by Martin Golan
TITLE: IRISH ICE - An Engaging Ride on the Road to Redemption
This is a review of W. Brian Perry's excellent novel, Irish Ice, with special attention to his presentation of Irish themes.
REVIEW: On the first page of Irish Ice we meet Justin Patrick Flynn, tired, troubled, and very, very drunk. We tag along with him for the next 300 pages as he embarks on a chaotic journey with enough sensual glee and existential angst to make Leopold Bloom look like a couch potato.
One thinks of Leopold Bloom, the great wanderer, outcast, and cuckold of James Joyce's Ulysses, because the opening of this engaging first novel by W. Brian Perry echoes the opening of Joyce's masterpiece: two friends intoning Catholic ritual-influenced cadences as one struggles to awake and go, Justin to a husband-wife union with a woman named Manda, Stephen Dedalus to a father-son union with Leopold Bloom.
Along the path with Justin we meet a slew of colorful characters – the book is crowded with them – who take us through the twists and turns of romance, the secrets of eccentric families, the history of unhappy nations, the cloistered world of a confessional, the recesses of a rectory, the maneuverings at a retreat (of advertisers, a different though equally devout religion), and into the past, where more family secrets are revealed.
As a backdrop lies New York City in all its glittering diversity, even up into the Catskills, by bus, car, taxi and lots and lots of subways, a stopover for a dinner with a volatile Mediterranean family and to an ethnic bar in the Bronx, followed by an Irish wake where stories are told and songs are sung (lots of stories are told and songs sung in Irish Ice) and vast quantities of alcohol are consumed (as much singing and story-telling as there is, there's more drinking, often simultaneously and with even more gusto).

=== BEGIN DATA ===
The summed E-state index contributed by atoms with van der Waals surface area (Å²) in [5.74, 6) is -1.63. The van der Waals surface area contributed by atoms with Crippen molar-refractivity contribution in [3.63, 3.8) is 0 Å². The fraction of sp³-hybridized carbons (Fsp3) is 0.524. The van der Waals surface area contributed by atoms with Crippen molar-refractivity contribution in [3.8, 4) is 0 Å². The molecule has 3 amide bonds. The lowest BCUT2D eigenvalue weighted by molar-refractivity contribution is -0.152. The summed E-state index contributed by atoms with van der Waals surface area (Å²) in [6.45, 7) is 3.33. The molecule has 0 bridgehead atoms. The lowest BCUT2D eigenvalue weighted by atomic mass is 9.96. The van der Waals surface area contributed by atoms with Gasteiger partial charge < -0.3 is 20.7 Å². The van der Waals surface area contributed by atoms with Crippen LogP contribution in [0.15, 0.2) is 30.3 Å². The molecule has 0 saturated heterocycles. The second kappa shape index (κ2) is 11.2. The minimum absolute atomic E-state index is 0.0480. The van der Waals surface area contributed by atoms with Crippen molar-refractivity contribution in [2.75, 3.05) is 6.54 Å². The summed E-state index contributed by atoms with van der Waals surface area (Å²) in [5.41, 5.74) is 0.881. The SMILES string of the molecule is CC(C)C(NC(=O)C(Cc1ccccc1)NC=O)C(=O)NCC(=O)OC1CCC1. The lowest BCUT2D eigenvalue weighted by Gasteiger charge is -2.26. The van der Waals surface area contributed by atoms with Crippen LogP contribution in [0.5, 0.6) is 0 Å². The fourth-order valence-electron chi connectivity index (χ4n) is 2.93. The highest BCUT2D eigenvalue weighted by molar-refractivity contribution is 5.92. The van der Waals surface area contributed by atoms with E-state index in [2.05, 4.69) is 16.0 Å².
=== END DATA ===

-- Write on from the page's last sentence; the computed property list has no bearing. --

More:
Oh, I left out the fist fight at Justin's wedding, where the bride's ex-lover is a guest!
Like fellow Irish writer Joyce, Perry constructs, beneath the drinking and carousing and nearly nonstop sexual high jinks, the symbolic underpinnings of love and hope and the search for faith and family in a godless, modern world.
The "ice" theme is sounded time and again, like a bagpipe's bellow, along with the themes from Catholic liturgy such as fire and blood; it was Joyce himself who famously declared, "Once a Catholic always a Catholic," and Justin Flynn is always a Catholic, regardless of how irreligious he may act or think he feels. One might say that all of Irish Ice is the story of a man coming to grips with who he is, acknowledging the fact that he was once Irish and Catholic and will always be a Irish and Catholic. (The second line of Irish Ice is Justin's best friend O'Reilly intoning, "Arise and walk … Your sins are forgiven!" – but Justin is a long way from arising, or from walking, in any sense of the word, and an even longer way from forgiveness.)
Irish Ice is infused with Catholic ritual and Irish tradition. Among its other treats, the book offers a glimpse into an Irish Catholic milieu that was fascinating to this non-Irish, non-Catholic reader. It is, finally, a deeply religious book, the same way its protagonist, Justin Flynn, is a deeply religious man; neither on the surface shows it much. Justin goes from sinner to saint – well, maybe not to saint, but at least to a good guy who will try to do what's right. He even turns down a drink.
He's obviously not the same Justin we met 300 pages ago. And neither will anyone be who accompanies him on his roundabout road to redemption.
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Review by: Martin Golan
Published by: Capital Celtic Network
Year Written: 2001